1)The difficulty of reconciling suffering with an all powerful, benevolent deity is perhaps the most formidable impediment to belief in God and hence in accepting Christian faith.

2) Christianity, by restricting eternal life only to Christians, is incompatible with a God who allegedly loves all people, and is offensive to those whose deceased loved ones may have been very pious and moral but not Christian. Moreover, it is a belief that few Christians even hold themselves.

3) Christianity is based upon the authority of the New Testament which is historically questionable.

4) Christianity is contingent upon miracles, or at least one miracle, the Resurrection, but belief in miracles is philosophically problematic.

5) Similar to #1, the doctrine of eternal punishment is incompatible with any notion of a just God. Eternal punishment for one's sin, no matter how egregious, is by definition disproportionate to the offense and is therefore unjust.

6) Christians try to impose their morality on others and that, many say, is offensive.

7) Many Reformed Christians hold to a view of predestination that is impossible to reconcile with the notion of human accountability and also with the concept of a just and benevolent God.

8) The Christian creation story is scientifically unsound and the doctrine of original sin is literally incredible.

9) Christianity derives from ancient pagan myths of dying saviors and virgin births. The similarities between these myths and Christianity make it unlikely that Christianity is independent of them.

It might be worthwhile to attempt to tackle some of these objections, if a humble layman might have the impertinence to undertake such a daunting task, in future posts. In fact, Viewpoint has already addressed some of them in past essays. Objection #1, for instance, is discussed here and here, and objection #3 is considered here. If anyone else wishes to take a shot at some of these, either pro or con, please feel welcome.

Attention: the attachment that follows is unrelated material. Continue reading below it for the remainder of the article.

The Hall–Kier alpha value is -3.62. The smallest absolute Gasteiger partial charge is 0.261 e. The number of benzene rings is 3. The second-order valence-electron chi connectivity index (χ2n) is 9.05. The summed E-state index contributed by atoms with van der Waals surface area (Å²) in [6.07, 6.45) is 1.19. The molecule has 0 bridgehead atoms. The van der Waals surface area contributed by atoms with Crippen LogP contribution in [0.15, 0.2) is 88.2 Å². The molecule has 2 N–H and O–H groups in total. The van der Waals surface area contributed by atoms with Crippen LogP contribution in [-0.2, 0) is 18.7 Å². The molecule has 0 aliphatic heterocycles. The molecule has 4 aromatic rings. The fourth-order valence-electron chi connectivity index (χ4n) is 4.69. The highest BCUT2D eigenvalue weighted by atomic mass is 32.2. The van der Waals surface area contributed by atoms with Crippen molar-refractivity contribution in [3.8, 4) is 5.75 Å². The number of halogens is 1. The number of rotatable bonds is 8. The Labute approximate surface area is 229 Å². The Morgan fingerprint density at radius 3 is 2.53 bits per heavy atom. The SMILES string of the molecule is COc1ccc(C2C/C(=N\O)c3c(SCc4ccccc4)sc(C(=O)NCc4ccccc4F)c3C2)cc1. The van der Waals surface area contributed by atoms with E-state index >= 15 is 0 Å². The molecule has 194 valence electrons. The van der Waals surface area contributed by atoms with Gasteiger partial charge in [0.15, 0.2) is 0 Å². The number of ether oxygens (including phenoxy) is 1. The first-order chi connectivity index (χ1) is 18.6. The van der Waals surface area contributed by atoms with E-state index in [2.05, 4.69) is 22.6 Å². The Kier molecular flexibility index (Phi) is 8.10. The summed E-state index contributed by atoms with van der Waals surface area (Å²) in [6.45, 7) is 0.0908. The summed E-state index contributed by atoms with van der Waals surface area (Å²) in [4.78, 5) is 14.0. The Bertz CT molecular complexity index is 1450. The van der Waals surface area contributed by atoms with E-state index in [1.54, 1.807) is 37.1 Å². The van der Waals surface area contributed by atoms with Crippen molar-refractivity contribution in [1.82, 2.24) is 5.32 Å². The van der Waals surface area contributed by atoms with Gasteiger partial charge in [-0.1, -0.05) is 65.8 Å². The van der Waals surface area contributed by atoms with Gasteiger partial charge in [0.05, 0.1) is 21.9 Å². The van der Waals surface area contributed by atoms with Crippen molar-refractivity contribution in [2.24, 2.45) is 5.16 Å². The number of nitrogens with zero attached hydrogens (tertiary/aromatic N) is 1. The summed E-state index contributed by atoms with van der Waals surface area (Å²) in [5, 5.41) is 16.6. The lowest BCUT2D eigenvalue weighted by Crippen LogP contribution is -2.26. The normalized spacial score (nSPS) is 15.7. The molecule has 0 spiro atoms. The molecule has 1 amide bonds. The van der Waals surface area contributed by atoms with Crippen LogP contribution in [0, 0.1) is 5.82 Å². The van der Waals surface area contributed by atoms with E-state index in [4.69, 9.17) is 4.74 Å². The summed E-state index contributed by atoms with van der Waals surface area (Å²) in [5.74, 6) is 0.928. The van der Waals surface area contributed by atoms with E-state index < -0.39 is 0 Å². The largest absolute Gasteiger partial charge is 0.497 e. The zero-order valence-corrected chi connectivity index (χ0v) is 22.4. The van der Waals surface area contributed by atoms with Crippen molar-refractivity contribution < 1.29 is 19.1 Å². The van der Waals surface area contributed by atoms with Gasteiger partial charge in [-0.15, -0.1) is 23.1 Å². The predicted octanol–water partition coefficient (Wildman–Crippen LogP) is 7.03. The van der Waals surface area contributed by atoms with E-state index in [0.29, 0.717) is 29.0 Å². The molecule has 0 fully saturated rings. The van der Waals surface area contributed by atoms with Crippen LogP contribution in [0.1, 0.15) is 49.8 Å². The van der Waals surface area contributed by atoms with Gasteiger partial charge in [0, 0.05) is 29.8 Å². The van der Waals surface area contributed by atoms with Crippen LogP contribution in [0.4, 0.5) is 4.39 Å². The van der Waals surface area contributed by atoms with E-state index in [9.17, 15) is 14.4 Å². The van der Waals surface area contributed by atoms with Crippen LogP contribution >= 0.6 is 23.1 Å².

What the World Needs Now...

More peace, love, and humanistic sentiments from the leftists at The Guardian:

On November 2, the entire civilised world will be praying, praying Bush loses. And Sod's law dictates he'll probably win, thereby disproving the existence of God once and for all. The world will endure four more years of idiocy, arrogance and unwarranted bloodshed, with no benevolent deity to watch over and save us. John Wilkes Booth, Lee Harvey Oswald, John Hinckley Jr - where are you now that we need you?

Let's all sing together: "What the world needs now is love, sweet love. Not just for some, but for everyone...." Even the depraved souls in the editorial offices of The Guardian.

Dems Behaving Badly

Here's video of Lawrence O'Donnell's meltdown on MSNBC's Scarborough Country with Pat Buchanan filling in. Note: If you click on this link you will witness a man lose his sanity right before your eyes. O'Donnell is transmogrified from a calm, reasonable, articulate journalist into a raging, abusive lunatic. It's fun to watch.

If you do visit the site you might think, at first, that you're watching an advertisement for Prozac; or, you might think it's a role-play in a Rhetoric 101 class on how to win a debate when you have no case; or, you might conclude that you're simply watching a liberal just doing what comes naturally. Perhaps it's all of these.

Speaking of Dems behaving badly, the Democratic strategy for election day is crystallizing in the early voting in Florida and in Arizona the thuggery proceeds apace.

A Kerry supporter of our acquaintance, left with nothing much to say when confronted with these reports, rejoined that she's sure that Republicans are employing the same sorts of ugly, fascistic tactics. While we're prepared to entertain that as a logical possibility, of course, we felt the need to point out to her that the only way one can be "sure" of that is to cite examples of it happening. Perhaps it is the case that, somewhere, to some degree, some Republican is acting somewhat like a Democrat, but she couldn't point to an example, and we haven't come across any yet. Perhaps our readers are aware of some.